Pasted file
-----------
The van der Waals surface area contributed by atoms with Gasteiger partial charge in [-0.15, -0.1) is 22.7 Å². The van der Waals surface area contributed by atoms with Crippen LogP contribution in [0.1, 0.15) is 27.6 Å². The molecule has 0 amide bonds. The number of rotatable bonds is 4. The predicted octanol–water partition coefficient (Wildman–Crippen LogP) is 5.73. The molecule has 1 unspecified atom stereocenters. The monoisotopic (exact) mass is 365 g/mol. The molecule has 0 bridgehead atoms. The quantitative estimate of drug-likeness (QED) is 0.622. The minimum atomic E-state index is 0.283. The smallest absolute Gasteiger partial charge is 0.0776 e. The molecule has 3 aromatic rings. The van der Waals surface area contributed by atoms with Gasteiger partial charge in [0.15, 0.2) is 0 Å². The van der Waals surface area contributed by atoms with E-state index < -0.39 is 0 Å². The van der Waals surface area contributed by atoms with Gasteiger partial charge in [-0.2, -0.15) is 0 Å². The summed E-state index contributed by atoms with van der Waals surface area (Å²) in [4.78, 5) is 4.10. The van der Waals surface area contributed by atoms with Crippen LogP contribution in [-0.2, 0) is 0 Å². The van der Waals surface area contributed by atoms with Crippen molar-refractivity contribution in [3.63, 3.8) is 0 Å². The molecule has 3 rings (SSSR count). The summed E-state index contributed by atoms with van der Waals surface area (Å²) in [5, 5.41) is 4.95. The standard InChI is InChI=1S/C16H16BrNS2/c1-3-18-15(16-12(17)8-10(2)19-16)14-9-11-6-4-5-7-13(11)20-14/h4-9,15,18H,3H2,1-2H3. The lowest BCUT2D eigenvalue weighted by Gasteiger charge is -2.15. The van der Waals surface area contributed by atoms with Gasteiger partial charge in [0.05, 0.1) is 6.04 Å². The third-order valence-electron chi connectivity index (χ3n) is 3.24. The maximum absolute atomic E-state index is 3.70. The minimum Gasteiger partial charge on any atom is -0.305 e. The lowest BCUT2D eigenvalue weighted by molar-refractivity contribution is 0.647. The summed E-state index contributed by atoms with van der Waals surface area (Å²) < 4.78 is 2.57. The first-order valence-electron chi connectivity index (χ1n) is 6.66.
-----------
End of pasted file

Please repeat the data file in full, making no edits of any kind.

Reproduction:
The van der Waals surface area contributed by atoms with Gasteiger partial charge in [-0.15, -0.1) is 22.7 Å². The van der Waals surface area contributed by atoms with Crippen LogP contribution in [0.1, 0.15) is 27.6 Å². The molecule has 0 amide bonds. The number of rotatable bonds is 4. The predicted octanol–water partition coefficient (Wildman–Crippen LogP) is 5.73. The molecule has 1 unspecified atom stereocenters. The monoisotopic (exact) mass is 365 g/mol. The molecule has 0 bridgehead atoms. The quantitative estimate of drug-likeness (QED) is 0.622. The minimum atomic E-state index is 0.283. The smallest absolute Gasteiger partial charge is 0.0776 e. The molecule has 3 aromatic rings. The van der Waals surface area contributed by atoms with Gasteiger partial charge in [0.15, 0.2) is 0 Å². The van der Waals surface area contributed by atoms with E-state index < -0.39 is 0 Å². The van der Waals surface area contributed by atoms with Gasteiger partial charge in [-0.2, -0.15) is 0 Å². The summed E-state index contributed by atoms with van der Waals surface area (Å²) in [4.78, 5) is 4.10. The van der Waals surface area contributed by atoms with Crippen LogP contribution in [-0.2, 0) is 0 Å². The van der Waals surface area contributed by atoms with Crippen molar-refractivity contribution in [3.63, 3.8) is 0 Å². The molecule has 3 rings (SSSR count). The summed E-state index contributed by atoms with van der Waals surface area (Å²) in [5, 5.41) is 4.95. The standard InChI is InChI=1S/C16H16BrNS2/c1-3-18-15(16-12(17)8-10(2)19-16)14-9-11-6-4-5-7-13(11)20-14/h4-9,15,18H,3H2,1-2H3. The lowest BCUT2D eigenvalue weighted by Gasteiger charge is -2.15. The van der Waals surface area contributed by atoms with Gasteiger partial charge in [0.05, 0.1) is 6.04 Å². The third-order valence-electron chi connectivity index (χ3n) is 3.24. The maximum absolute atomic E-state index is 3.70. The minimum Gasteiger partial charge on any atom is -0.305 e. The lowest BCUT2D eigenvalue weighted by molar-refractivity contribution is 0.647. The summed E-state index contributed by atoms with van der Waals surface area (Å²) < 4.78 is 2.57. The first-order valence-electron chi connectivity index (χ1n) is 6.66.